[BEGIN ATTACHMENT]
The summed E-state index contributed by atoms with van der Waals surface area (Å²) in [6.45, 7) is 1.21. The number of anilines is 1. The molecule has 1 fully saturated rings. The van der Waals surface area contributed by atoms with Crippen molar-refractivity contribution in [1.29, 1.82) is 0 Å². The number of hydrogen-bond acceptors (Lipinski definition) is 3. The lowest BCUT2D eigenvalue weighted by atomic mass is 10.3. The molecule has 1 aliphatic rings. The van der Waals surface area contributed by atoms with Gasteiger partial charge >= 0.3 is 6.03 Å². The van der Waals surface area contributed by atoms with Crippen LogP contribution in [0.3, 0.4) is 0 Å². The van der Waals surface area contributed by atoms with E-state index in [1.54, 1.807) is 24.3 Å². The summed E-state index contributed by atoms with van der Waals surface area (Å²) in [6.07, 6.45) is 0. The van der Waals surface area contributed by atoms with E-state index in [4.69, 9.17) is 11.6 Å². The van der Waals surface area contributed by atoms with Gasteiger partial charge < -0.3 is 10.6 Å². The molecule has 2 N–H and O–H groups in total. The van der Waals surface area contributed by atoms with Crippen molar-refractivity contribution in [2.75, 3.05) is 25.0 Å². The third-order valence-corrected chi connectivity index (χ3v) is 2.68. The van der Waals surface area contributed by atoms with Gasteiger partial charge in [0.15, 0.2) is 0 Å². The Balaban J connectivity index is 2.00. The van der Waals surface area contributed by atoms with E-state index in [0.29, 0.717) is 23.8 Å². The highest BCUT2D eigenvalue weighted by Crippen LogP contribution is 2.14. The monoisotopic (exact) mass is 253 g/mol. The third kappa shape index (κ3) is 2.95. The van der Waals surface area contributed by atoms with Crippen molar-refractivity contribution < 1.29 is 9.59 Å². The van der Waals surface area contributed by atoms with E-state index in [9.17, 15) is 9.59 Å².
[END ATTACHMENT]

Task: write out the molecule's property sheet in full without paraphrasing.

The summed E-state index contributed by atoms with van der Waals surface area (Å²) in [6.45, 7) is 1.21. The number of anilines is 1. The molecule has 1 fully saturated rings. The van der Waals surface area contributed by atoms with Crippen molar-refractivity contribution in [1.29, 1.82) is 0 Å². The number of hydrogen-bond acceptors (Lipinski definition) is 3. The lowest BCUT2D eigenvalue weighted by atomic mass is 10.3. The molecule has 1 aliphatic rings. The van der Waals surface area contributed by atoms with Gasteiger partial charge >= 0.3 is 6.03 Å². The van der Waals surface area contributed by atoms with Crippen LogP contribution in [0.3, 0.4) is 0 Å². The van der Waals surface area contributed by atoms with E-state index in [1.54, 1.807) is 24.3 Å². The summed E-state index contributed by atoms with van der Waals surface area (Å²) in [6.07, 6.45) is 0. The van der Waals surface area contributed by atoms with E-state index in [4.69, 9.17) is 11.6 Å². The van der Waals surface area contributed by atoms with Gasteiger partial charge < -0.3 is 10.6 Å². The molecule has 2 N–H and O–H groups in total. The van der Waals surface area contributed by atoms with Crippen molar-refractivity contribution in [2.75, 3.05) is 25.0 Å². The third-order valence-corrected chi connectivity index (χ3v) is 2.68. The van der Waals surface area contributed by atoms with Gasteiger partial charge in [0.15, 0.2) is 0 Å². The Balaban J connectivity index is 2.00. The van der Waals surface area contributed by atoms with E-state index in [0.29, 0.717) is 23.8 Å². The highest BCUT2D eigenvalue weighted by Crippen LogP contribution is 2.14. The monoisotopic (exact) mass is 253 g/mol. The third kappa shape index (κ3) is 2.95. The van der Waals surface area contributed by atoms with Crippen molar-refractivity contribution < 1.29 is 9.59 Å². The van der Waals surface area contributed by atoms with E-state index in [9.17, 15) is 9.59 Å².